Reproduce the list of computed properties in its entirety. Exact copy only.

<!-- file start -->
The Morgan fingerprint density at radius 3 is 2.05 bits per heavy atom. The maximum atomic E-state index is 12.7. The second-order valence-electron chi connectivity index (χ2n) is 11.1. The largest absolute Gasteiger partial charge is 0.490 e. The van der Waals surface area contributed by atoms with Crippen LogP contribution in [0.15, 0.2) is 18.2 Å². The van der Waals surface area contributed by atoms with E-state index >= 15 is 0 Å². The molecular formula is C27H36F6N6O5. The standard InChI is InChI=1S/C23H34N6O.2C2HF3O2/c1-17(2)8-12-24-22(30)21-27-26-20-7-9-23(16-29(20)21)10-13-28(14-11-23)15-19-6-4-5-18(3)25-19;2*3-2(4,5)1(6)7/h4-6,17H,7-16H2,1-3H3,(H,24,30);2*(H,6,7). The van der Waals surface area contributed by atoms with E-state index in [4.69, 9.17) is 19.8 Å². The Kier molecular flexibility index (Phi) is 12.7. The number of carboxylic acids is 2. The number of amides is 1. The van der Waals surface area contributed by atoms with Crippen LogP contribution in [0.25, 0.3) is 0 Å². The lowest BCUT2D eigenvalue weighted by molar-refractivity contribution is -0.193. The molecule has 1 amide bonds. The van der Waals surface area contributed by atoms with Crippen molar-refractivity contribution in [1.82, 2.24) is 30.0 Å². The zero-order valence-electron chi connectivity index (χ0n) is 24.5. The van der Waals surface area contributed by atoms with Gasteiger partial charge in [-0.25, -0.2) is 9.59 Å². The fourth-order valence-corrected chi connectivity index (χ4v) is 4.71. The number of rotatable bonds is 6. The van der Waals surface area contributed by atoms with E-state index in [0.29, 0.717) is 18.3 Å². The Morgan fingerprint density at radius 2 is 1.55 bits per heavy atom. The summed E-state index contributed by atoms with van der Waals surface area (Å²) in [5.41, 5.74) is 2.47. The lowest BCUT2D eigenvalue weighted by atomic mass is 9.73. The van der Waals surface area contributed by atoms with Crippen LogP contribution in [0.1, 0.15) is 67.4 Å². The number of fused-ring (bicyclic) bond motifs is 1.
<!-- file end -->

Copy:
The Morgan fingerprint density at radius 3 is 2.05 bits per heavy atom. The maximum atomic E-state index is 12.7. The second-order valence-electron chi connectivity index (χ2n) is 11.1. The largest absolute Gasteiger partial charge is 0.490 e. The van der Waals surface area contributed by atoms with Crippen LogP contribution in [0.15, 0.2) is 18.2 Å². The van der Waals surface area contributed by atoms with E-state index >= 15 is 0 Å². The molecular formula is C27H36F6N6O5. The standard InChI is InChI=1S/C23H34N6O.2C2HF3O2/c1-17(2)8-12-24-22(30)21-27-26-20-7-9-23(16-29(20)21)10-13-28(14-11-23)15-19-6-4-5-18(3)25-19;2*3-2(4,5)1(6)7/h4-6,17H,7-16H2,1-3H3,(H,24,30);2*(H,6,7). The van der Waals surface area contributed by atoms with E-state index in [4.69, 9.17) is 19.8 Å². The Kier molecular flexibility index (Phi) is 12.7. The number of carboxylic acids is 2. The number of amides is 1. The van der Waals surface area contributed by atoms with Crippen LogP contribution in [0.25, 0.3) is 0 Å². The lowest BCUT2D eigenvalue weighted by molar-refractivity contribution is -0.193. The molecule has 1 amide bonds. The van der Waals surface area contributed by atoms with Crippen molar-refractivity contribution in [1.82, 2.24) is 30.0 Å². The zero-order valence-electron chi connectivity index (χ0n) is 24.5. The van der Waals surface area contributed by atoms with Gasteiger partial charge in [-0.25, -0.2) is 9.59 Å². The fourth-order valence-corrected chi connectivity index (χ4v) is 4.71. The number of rotatable bonds is 6. The van der Waals surface area contributed by atoms with E-state index in [0.29, 0.717) is 18.3 Å². The Morgan fingerprint density at radius 2 is 1.55 bits per heavy atom. The summed E-state index contributed by atoms with van der Waals surface area (Å²) in [5.41, 5.74) is 2.47. The lowest BCUT2D eigenvalue weighted by atomic mass is 9.73. The van der Waals surface area contributed by atoms with Crippen LogP contribution in [0.1, 0.15) is 67.4 Å². The number of fused-ring (bicyclic) bond motifs is 1.